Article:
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Pope defends deal with China, stresses importance of dialogue

Vatican diplomats following ‘small steps’ taken with Eastern European countries during Cold War

Pope Francis waves to crowd after delivering Angelus noon prayer from window of his studio overlooking St. Peter's Square, July 18,...

Pope Francis waves to crowd after delivering Angelus noon prayer from window of his studio overlooking St. Peter's Square, July 18,... (AP photo)

TAIPEI (Taiwan News) — In an interview aired on Spanish radio on Wednesday (Aug. 31), Pope Francis justified the Vatican’s deal with Beijing on the appointment of Catholic bishops within China, saying uneasy dialogue is better than none at all.

The Vatican's policy toward China has been a sensitive issue for the Holy See in recent years. Wednesday’s interview with radio network COPE saw some of the Pope’s most comprehensive comments to date on the issue, according to a Reuters report.

The head of the Catholic Church likened the Vatican’s dialogue with China to those it had with Soviet countries in the latter half of the 20th century. The pope said this exchange eventually led to expanded freedoms for the faithful in those countries.

"China is not easy, but I am convinced that we should not give up dialogue," he said.

In 2018, the Vatican signed an accord with Beijing that gives the pope final say over the appointment of Chinese bishops, a deal which was renewed last September.

This established an official exchange with Beijing where none had previously existed. In the decades following the communist takeover in China in 1949, the Catholic Church was essentially driven underground.

There have been many critics of the deal, particularly among conservative Catholic groups. Others have said the deal compromises the Pope’s moral authority, including the administration of former U.S. President Donald Trump, which tried to convince the Vatican to stop negotiating with Beijing.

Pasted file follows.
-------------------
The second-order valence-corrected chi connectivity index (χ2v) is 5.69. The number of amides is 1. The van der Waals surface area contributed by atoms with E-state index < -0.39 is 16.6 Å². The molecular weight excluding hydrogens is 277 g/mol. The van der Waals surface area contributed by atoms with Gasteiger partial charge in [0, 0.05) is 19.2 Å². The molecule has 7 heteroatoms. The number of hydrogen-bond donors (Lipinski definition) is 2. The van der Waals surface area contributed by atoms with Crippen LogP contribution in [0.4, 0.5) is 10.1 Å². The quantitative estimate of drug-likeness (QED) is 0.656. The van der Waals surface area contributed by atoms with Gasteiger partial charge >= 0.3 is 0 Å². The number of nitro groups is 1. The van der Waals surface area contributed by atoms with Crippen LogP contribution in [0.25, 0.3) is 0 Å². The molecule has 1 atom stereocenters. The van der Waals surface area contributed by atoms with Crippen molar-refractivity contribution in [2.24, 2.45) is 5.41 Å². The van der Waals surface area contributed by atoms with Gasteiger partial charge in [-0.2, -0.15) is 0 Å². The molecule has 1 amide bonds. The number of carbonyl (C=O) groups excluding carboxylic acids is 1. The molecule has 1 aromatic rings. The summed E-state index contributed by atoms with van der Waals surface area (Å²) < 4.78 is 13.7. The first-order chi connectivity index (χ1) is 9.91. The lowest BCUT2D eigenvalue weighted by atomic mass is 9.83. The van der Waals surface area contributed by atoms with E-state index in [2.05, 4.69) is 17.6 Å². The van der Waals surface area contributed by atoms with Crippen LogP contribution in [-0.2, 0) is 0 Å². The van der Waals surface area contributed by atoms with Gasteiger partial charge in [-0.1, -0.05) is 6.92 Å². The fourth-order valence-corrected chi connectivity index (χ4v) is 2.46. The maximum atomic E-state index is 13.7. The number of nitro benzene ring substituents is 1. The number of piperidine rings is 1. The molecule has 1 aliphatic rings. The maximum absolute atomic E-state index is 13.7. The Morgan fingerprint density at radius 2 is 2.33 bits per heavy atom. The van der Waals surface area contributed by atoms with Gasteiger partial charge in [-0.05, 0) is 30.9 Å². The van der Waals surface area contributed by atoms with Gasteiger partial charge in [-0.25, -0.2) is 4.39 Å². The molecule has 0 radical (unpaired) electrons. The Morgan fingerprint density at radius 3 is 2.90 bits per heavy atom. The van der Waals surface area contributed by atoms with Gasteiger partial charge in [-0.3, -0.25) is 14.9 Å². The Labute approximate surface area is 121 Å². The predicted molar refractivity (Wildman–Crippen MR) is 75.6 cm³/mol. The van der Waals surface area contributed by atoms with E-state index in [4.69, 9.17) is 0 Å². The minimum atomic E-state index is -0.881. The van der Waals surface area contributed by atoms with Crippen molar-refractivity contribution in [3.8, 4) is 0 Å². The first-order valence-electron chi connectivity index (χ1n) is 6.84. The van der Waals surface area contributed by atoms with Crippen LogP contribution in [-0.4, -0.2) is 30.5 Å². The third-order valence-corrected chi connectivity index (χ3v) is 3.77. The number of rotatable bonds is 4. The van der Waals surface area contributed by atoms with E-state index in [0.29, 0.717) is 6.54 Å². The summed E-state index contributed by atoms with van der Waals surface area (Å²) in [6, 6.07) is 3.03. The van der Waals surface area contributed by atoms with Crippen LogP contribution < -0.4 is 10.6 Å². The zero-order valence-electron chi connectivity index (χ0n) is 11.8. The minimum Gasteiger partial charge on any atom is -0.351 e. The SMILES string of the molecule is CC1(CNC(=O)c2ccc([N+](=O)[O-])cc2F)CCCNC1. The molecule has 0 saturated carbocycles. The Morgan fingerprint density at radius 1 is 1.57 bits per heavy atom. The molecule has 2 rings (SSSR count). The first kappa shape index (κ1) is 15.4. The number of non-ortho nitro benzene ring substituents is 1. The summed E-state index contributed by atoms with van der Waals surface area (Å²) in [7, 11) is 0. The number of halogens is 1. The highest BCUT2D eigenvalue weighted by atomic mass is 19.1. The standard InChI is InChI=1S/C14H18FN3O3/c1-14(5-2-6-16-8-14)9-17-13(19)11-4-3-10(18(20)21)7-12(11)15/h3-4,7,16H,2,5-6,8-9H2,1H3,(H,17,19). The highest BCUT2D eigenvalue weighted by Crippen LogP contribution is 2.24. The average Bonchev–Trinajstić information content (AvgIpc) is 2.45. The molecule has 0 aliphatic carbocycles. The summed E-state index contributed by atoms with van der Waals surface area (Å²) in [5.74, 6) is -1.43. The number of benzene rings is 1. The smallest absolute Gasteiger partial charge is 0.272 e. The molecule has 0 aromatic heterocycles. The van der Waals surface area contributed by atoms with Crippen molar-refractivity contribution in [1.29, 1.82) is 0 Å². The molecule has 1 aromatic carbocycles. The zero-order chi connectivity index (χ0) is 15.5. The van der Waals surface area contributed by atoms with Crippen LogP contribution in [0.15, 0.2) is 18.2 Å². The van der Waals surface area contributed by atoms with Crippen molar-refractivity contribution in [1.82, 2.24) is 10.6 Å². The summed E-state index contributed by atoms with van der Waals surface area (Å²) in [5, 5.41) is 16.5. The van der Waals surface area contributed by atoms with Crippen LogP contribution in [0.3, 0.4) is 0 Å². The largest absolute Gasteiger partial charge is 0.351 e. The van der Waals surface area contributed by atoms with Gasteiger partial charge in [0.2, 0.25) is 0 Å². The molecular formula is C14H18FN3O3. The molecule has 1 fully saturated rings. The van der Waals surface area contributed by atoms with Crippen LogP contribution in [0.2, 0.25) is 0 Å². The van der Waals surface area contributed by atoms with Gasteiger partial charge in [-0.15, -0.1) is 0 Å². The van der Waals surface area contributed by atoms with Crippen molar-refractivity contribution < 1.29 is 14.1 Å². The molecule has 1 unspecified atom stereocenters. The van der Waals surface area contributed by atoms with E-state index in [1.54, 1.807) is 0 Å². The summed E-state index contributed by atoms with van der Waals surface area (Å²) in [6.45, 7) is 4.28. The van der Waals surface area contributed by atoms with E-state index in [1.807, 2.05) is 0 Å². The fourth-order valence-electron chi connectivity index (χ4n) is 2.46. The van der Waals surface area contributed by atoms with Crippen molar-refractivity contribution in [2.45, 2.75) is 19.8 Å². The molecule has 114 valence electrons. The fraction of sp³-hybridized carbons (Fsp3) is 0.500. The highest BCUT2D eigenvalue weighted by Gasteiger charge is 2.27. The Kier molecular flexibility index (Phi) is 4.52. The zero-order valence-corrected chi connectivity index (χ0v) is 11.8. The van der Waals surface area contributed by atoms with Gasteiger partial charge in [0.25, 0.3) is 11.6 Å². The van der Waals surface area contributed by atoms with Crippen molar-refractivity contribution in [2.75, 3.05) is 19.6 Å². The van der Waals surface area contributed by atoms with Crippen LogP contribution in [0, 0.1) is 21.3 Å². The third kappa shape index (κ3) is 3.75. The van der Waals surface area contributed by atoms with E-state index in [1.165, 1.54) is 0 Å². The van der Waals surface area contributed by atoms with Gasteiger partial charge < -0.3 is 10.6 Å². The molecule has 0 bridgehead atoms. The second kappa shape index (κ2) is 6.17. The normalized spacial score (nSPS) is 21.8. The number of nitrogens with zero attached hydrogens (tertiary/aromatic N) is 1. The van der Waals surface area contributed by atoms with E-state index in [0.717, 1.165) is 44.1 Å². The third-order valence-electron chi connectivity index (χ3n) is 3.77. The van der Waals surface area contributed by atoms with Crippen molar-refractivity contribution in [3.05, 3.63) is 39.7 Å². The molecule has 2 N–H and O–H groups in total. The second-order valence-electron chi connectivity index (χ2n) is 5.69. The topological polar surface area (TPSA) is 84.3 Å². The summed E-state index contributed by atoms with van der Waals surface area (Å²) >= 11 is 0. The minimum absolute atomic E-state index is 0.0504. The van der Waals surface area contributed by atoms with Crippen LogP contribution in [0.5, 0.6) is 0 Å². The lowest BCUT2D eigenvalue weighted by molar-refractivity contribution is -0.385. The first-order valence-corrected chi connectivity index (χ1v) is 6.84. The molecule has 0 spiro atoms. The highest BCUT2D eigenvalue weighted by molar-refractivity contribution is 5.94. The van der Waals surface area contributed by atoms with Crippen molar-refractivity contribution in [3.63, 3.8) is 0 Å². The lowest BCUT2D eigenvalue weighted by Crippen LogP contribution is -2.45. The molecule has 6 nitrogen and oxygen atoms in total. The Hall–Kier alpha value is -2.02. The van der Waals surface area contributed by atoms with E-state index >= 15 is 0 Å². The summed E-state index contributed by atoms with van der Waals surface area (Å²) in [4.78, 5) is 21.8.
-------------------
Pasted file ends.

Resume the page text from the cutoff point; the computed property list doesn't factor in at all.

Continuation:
Former U.S. Secretary of State Mike Pompeo visited the Holy See last September to met with his counterparts, who were reportedly irritated by his criticism of the Vatican’s China policy.

“I know that the Catholic Church and the Vatican care about these [human rights violations and religious repression] issues deeply,” Pompeo said at the time. “We’ve urged them to take a stronger view, to express their moral witness against these depredations that are taking place there in China.”

"You can be deceived in dialogue, you can make mistakes, all that... but it is the way. Closed-mindedness is never the way," Francis said about the accord with China on Wednesday. "What has been achieved so far in China was at least dialogue... some concrete things like the appointment of new bishops, slowly... but these are also steps that can be questionable," he stated.

The Bishop of Rome likened relations with Beijing to the "small steps" policy carried out by Cardinal Agostino Casaroli, a veteran Vatican diplomat, with Eastern European nations during the Cold War.

Casaroli managed to forge agreements with communist countries that gave the Church some breathing space and sowed the seeds for official relations after the collapse of the USSR, he added. Those deals were also criticized at the time.

"Slowly, slowly, slowly, [Casaroli] was achieving reserves of diplomatic relations which in the end meant appointing new bishops and taking care of God's faithful people," the Pope said.

Closer ties with China have prompted analysts to speculate on the future of the Vatican's relationship with Taiwan. The Vatican City remains Taiwan’s last remaining diplomatic ally in Europe. Given the Vatican’s outsized international influence, the bilateral relationship is considered to have great symbolic and moral significance for the democratic country.